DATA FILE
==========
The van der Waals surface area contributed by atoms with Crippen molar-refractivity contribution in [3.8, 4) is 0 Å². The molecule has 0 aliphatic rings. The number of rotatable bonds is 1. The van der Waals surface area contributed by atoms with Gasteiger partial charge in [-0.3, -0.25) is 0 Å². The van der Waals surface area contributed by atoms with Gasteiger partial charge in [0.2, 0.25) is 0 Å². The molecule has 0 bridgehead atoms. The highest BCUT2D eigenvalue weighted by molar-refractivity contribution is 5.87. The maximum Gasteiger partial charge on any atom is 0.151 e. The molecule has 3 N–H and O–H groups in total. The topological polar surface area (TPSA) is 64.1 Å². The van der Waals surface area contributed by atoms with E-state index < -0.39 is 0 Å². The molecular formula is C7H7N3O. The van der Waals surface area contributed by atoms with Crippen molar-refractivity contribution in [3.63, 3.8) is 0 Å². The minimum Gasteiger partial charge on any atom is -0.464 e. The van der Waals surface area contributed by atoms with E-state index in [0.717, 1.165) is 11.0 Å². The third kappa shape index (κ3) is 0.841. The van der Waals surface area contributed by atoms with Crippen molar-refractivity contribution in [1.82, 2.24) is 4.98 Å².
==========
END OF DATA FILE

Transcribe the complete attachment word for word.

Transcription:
The van der Waals surface area contributed by atoms with Crippen molar-refractivity contribution in [3.8, 4) is 0 Å². The molecule has 0 aliphatic rings. The number of rotatable bonds is 1. The van der Waals surface area contributed by atoms with Gasteiger partial charge in [-0.3, -0.25) is 0 Å². The van der Waals surface area contributed by atoms with Gasteiger partial charge in [0.2, 0.25) is 0 Å². The molecule has 0 bridgehead atoms. The highest BCUT2D eigenvalue weighted by molar-refractivity contribution is 5.87. The maximum Gasteiger partial charge on any atom is 0.151 e. The molecule has 3 N–H and O–H groups in total. The topological polar surface area (TPSA) is 64.1 Å². The van der Waals surface area contributed by atoms with E-state index < -0.39 is 0 Å². The molecular formula is C7H7N3O. The van der Waals surface area contributed by atoms with Crippen molar-refractivity contribution in [3.63, 3.8) is 0 Å². The minimum Gasteiger partial charge on any atom is -0.464 e. The van der Waals surface area contributed by atoms with E-state index in [0.717, 1.165) is 11.0 Å². The third kappa shape index (κ3) is 0.841. The van der Waals surface area contributed by atoms with Crippen molar-refractivity contribution in [1.82, 2.24) is 4.98 Å².